Two weeks of a computerized cognitive training may produce beneficial effects in alzheimer's disease patients

R. Lizio, G. Lacidogna, L. Gesualdo, R. Ferri, A. Soricelli, C. Babiloni, C. Del Percio, G. Noce, J. Janson, M. R. Barulli, G. Logroscino, C. Musaro, G. Scianatico, P. M. Rossini

Research output: Chapter in Book/Report/Conference proceedingConference contribution

Abstract

Citizens in an ageing World population are at higher risk of cognitive impairment and dementia with considerable negative consequences for their autonomy and quality of life, that of those who care for them, and the sustainability of health and care systems. Thus, the need for strategies to avoid or delay the process of cognitive decline. Innovative ICT solutions should play a role in tertiary prevention of cognitive decline supporting active and healthy ageing and countering the cognitive decline in the elderly subjects. In this study, we tested whether a computerized cognitive training (CCT) with an application of serious games (computerized neuropsychological battery) may produce an improve of cognitive functions and beneficial enhancement of the resting state eyes-closed electroencephalographic (rsEEG) rhythms deranging typically in Alzheimer's disease (AD) patients. Ten AD patients were enrolled and completed the 15 daily CCT sessions. Standard neuropsychological testing and rsEEG recordings were performed before and after the CCT program. eLORETA estimated the rsEEG cortical sources. Statistical results (p < 0.05) showed that the AD patients were characterized by increased performance scores (i.e. accuracy and reaction time) in the execution of the neuropsychological tasks after the CCT program. On the contrary, no statistical difference (p > 0.05) was observed in the rsEEG markers after the CCT program. These preliminary results suggest that the CCT program with this application of serious games may represent a useful and practical approach to slow down the cognitive decline in AD patients even if it has no effect on the cortical neural synchronization mechanisms of rsEEG, possibly because of the impaired integrity of the cholinergic system in these patients.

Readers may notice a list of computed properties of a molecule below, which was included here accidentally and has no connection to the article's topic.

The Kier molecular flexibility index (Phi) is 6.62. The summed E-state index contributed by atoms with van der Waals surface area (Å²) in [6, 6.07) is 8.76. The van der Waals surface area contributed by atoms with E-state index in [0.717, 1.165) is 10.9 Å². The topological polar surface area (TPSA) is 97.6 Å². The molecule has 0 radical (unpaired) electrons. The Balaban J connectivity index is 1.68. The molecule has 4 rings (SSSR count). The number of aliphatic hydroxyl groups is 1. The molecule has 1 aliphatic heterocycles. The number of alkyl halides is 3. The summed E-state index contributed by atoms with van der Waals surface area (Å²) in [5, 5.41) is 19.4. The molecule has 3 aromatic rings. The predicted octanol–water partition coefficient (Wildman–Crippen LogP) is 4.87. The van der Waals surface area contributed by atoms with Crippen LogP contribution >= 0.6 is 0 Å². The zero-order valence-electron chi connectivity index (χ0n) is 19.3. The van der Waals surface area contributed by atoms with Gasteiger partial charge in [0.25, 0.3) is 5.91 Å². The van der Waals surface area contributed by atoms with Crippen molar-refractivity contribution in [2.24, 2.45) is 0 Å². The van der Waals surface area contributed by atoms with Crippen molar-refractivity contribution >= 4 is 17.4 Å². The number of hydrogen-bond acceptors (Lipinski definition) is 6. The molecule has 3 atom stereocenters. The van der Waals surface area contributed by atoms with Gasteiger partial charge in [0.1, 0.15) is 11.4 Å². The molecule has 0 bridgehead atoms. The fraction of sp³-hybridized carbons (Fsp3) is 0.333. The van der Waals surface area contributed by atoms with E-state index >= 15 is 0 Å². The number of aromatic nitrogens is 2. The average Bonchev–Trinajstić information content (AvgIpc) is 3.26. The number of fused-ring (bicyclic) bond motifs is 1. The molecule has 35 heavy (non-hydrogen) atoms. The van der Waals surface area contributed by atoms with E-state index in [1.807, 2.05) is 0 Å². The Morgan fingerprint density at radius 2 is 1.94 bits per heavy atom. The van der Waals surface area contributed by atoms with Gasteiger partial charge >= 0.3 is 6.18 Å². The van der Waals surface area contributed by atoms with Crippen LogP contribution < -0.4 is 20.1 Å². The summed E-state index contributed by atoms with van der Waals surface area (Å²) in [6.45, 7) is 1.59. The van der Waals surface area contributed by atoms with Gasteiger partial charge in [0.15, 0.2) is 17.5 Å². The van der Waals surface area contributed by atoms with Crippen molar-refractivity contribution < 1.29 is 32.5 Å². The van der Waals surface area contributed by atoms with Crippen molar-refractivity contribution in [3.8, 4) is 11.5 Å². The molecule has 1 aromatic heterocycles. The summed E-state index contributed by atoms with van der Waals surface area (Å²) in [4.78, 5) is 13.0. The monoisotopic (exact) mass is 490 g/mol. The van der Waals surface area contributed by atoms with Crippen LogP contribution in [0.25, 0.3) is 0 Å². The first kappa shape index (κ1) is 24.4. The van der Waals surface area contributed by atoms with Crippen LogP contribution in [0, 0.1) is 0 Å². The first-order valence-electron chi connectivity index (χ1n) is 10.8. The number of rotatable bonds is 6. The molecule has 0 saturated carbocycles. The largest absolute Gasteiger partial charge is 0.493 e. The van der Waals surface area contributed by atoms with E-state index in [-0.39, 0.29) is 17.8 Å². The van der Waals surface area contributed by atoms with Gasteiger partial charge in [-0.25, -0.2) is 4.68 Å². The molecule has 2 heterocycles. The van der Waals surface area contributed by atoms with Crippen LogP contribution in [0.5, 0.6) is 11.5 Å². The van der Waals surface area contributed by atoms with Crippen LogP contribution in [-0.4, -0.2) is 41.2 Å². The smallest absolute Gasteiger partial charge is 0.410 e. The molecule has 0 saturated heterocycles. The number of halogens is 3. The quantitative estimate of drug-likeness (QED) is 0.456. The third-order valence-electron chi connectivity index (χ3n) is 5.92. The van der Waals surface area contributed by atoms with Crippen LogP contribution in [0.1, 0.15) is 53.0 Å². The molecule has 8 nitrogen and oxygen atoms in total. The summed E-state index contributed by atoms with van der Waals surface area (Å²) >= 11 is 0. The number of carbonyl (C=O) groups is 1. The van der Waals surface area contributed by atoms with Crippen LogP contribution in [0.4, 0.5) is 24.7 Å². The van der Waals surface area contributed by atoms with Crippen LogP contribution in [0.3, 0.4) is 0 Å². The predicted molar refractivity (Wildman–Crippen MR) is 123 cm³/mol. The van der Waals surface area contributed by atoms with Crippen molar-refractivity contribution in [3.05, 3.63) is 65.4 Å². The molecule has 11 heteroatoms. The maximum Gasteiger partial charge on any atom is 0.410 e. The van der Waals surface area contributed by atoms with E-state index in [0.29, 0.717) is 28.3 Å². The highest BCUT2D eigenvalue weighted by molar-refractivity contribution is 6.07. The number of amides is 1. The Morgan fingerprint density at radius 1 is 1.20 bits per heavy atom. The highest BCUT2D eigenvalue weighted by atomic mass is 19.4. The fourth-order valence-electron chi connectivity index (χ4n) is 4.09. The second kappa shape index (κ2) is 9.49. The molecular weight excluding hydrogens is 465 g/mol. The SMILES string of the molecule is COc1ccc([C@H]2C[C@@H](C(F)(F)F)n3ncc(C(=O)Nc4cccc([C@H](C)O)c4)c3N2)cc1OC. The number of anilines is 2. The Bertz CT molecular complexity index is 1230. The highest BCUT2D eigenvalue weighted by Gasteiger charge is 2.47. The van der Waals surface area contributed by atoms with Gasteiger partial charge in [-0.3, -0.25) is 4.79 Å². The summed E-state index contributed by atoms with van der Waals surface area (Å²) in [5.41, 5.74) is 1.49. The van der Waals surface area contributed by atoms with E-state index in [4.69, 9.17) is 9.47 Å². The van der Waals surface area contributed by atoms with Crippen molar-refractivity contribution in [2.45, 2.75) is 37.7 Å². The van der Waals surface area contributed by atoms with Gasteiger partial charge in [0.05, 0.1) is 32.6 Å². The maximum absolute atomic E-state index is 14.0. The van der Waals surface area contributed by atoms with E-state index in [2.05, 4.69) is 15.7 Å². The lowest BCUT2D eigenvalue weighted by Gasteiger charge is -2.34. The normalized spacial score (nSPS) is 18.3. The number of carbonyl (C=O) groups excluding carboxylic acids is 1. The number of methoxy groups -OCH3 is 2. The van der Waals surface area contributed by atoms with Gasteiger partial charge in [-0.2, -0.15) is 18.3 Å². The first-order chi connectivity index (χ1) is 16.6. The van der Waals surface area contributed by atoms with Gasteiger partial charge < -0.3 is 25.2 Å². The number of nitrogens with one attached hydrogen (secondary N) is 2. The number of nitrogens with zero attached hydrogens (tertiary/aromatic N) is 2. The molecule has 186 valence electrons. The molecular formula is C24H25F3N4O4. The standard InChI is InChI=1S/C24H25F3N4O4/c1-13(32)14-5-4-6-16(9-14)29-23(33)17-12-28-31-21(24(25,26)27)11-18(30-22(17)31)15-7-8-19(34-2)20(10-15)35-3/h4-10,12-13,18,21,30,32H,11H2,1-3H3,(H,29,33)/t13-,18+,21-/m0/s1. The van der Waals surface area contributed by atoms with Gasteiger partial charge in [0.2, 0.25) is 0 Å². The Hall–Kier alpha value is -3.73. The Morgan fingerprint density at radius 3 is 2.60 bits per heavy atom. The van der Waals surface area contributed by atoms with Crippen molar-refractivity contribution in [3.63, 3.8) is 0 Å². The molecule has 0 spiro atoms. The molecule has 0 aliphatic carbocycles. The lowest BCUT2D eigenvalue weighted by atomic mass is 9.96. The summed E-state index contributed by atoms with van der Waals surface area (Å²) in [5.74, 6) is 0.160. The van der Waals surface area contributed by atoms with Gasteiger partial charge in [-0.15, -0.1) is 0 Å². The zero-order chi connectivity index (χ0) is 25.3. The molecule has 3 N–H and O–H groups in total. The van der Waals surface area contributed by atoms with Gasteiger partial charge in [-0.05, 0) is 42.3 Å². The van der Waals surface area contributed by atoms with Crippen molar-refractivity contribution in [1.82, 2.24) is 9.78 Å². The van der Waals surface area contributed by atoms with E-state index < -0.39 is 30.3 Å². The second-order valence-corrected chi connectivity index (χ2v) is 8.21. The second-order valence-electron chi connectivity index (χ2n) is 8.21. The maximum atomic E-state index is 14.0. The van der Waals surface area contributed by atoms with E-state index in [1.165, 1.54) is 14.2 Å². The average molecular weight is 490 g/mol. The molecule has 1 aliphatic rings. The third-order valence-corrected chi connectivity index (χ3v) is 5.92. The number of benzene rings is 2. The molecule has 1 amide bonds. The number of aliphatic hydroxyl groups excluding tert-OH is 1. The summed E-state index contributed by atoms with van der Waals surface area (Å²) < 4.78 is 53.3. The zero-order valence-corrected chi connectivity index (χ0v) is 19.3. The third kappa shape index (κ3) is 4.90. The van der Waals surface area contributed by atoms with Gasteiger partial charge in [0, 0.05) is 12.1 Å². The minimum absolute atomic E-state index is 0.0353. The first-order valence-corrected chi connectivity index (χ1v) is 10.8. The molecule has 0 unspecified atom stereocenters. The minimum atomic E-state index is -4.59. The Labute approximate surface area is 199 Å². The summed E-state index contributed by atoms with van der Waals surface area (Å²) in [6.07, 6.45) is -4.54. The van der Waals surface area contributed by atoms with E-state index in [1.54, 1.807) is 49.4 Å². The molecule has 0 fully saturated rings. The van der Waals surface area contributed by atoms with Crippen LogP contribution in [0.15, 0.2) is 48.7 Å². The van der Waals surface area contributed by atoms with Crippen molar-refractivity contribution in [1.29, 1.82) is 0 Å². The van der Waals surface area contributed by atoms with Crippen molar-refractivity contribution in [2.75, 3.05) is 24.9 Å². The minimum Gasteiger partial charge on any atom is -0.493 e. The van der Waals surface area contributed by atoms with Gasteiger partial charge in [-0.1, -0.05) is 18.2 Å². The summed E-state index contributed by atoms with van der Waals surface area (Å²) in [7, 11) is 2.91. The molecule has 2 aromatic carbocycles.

Original languageEnglish
Title of host publication2019 IEEE International Conference on Systems, Man and Cybernetics, SMC 2019
PublisherInstitute of Electrical and Electronics Engineers Inc.
Pages1276-1279
Number of pages4
ISBN (Electronic)9781728145693
DOIs
Publication statusPublished - Oct 2019
Event2019 IEEE International Conference on Systems, Man and Cybernetics, SMC 2019 - Bari, Italy
Duration: Oct 6 2019Oct 9 2019

Publication series

NameConference Proceedings - IEEE International Conference on Systems, Man and Cybernetics
Volume2019-October
ISSN (Print)1062-922X

Conference

Conference2019 IEEE International Conference on Systems, Man and Cybernetics, SMC 2019
Country/TerritoryItaly
CityBari
Period10/6/1910/9/19

ASJC Scopus subject areas

  • Electrical and Electronic Engineering
  • Control and Systems Engineering
  • Human-Computer Interaction

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